Friday, August 5, 2011
Our pastime without TV, megadeals and egos
If you want to see base ball played for the sheer love of the game, may I suggest a trip to the Genesee Country Village & Museum this weekend in Mumford to watch the National Silver Ball Tournament. It’s the ninth time we local 19th century base ballists have staged the three-day event, which will feature vintage teams from the Northeast, Midwest and Canada.
We wear funny uniforms and don’t use gloves (yes, I know that sounds crazy; see more below). And some of our rules might be foreign to the 21st century baseball fan. But I think you’ll get a kick out of it, and I guarantee you, you’ll see players giving it their all.
There are a few games this afternoon around 4, and tomorrow there will be matches from 9 in the morning till 5 in the afternoon at the only 19th century ballpark in the country.
As a primer, I offer below, an essay I wrote in my previous life as a newspaper scribe. Hope to see you this weekend – and if you go, be sure to say “hi” to this hurler from the Flower City Base Ball Club.
When I told one of my son's Little League baseball teammates that I play in a 19th century league where they don't use gloves, he looked at me as if I had three eyes. He wondered if I also played football without a helmet and drove my car blind-folded.
"You mean you catch the ball with your bare hands?" he asked. "Geez, that must hurt like hell."
At times, it does.
Jammed and broken fingers occasionally are the price we pay to transport ourselves and visitors to the Genesee Country Village & Museum back in time. But any vintage baseballist worth his salt will tell you that the price is right. We are having too good a time to be stopped by minor inconveniences such as bruised hands or bloody knees.
In many respects, we are like those folks who reenact Civil War skirmishes. We enjoy interpreting history. We believe the past helps us understand the present and the future.
Plus, we are hams. The thespian and the little kid in us often comes out during these matches. The diamond is our stage and our playpen. This is one of those places where men will be boys.
There are some obvious differences between us and our Civil War brethren. For starters, we interpret the 1800s on a ballfield rather than a battlefield. We wield double-knobbed, bottle-shaped bats rather than rifles with bayonets. And the ball, while capable of hurting you, isn't nearly as hard as a bullet or a modern-day hardball. It is made of a leather cover wrapped around yarn and an India rubber core. (For that, we are thankful.)
We all go by nicknames. Yours truly is "Scribe," after what I do for a living. We have a University of Rochester med student known as "Doc," a quick-footed leprechaun of an outfielder known as "Irish," a wily hurler we call "Perfessor," and a long-ball stroking first baseman known as "Country Mile."
In character, we often resort to language that sounds foreign to the 21st century fan. When we want a teammate to hustle, we implore that he show a little ginger. Our bats are willows, our ball an apple, pill, horsehide or onion. The catcher is a behind, infielders are basetenders, and outfielders scouts. A daisy cutter is a well-hit grounder, while a dew drop is a slow pitch. Batters are strikers and fans are cranks.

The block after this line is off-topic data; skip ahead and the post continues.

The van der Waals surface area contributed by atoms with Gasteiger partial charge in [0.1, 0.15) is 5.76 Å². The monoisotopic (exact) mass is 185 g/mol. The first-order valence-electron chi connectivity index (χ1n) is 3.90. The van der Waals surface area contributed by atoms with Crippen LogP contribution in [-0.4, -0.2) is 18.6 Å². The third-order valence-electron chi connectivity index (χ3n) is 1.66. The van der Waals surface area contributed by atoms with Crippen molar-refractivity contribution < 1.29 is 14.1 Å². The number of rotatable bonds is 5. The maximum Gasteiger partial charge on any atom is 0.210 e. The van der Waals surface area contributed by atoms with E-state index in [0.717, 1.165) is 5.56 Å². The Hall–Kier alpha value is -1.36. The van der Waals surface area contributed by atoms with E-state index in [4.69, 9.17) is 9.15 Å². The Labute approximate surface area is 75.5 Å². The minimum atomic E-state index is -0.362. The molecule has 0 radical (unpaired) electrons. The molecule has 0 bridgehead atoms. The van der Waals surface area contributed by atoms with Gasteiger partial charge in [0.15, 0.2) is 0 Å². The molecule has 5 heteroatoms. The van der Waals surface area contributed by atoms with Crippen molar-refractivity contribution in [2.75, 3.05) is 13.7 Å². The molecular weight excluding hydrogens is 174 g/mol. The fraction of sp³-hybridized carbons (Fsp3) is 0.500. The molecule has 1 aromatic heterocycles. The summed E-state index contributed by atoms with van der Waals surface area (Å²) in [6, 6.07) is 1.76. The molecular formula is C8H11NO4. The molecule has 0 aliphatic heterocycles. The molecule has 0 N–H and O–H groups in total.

The rules sound foreign, too. Pitches are delivered underhand with a locked elbow - slow-pitch softball style without the arc. A striker can ask the umpire to tell the hurler exactly where to place the pitch. Foul balls don't count as strikes, but if you catch one on the first bounce, the striker is out. The one-bounce rule also is in effect for fair balls.
Hitters are required to bat flat-footed. There is no striding into the ball, meaning your power must be generated by your arms and torso. (Our game is a chiropractor's dream.)
The umpire has final say in all matters, though on occasion he'll seek the help of the fans or the tallykeeper.
Matches are truly social events. There are pre-game parades through the village, featuring military bands and horse-drawn wagons. Players court single women at the park (that hasn't changed) and reporters (that has). Positive publicity occasionally can be garnered by bribing a base ball scribe with a bottle of his favorite whiskey. (Sportswriters clearly had lower standards in those days.)
Playing surfaces are rocky and uneven. True hops are the exception rather than the rule, even at lush, green Silver Base Ball Park, the only 19th century replica diamond in the United States.
Our uniforms are somewhat odd looking. We wear wool-blend long-sleeve jerseys with bow ties and caps that remind you of a railroad conductor. Metal spikes aren't allowed. Neither are Nike swooshes or adidas stripes.
The emphasis is on hitting 'em where they ain't rather than over the fence. Sorry, Mr. Bonds, but home runs are looked down upon. Singles hitters are the rage in vintage base ball, particularly those who can direct the ball to the opposite field. There is no stealing or leading off, and bunting is frowned upon, though some attempt to cloud the issue with what is known as a slow hit.
The game we interpret stresses sportsmanship and gentlemanly behavior. Players blurting profanity are usually hit with a fine by the umpire.
We interpret a purely amateur game. We are a century removed from the era of whiny millionaires. When we say we play for the love of the game, our words are as solid as one of our northern white ash willows.
Although I've competed in the 19th century game for three years, I'm still learning that I have to unlearn so many 20th and 21st century rules. This is not your father's game. Or your grandfather's game, for that matter.
But it is a lot of fun. An opportunity to take ourselves and others back, back, back in time.
For additional information, go to gcv.org
P.S. That photo is of the Excelsiors team that won the Silver Ball championship seven years ago. The Excelsiors are now the Flower City BBC.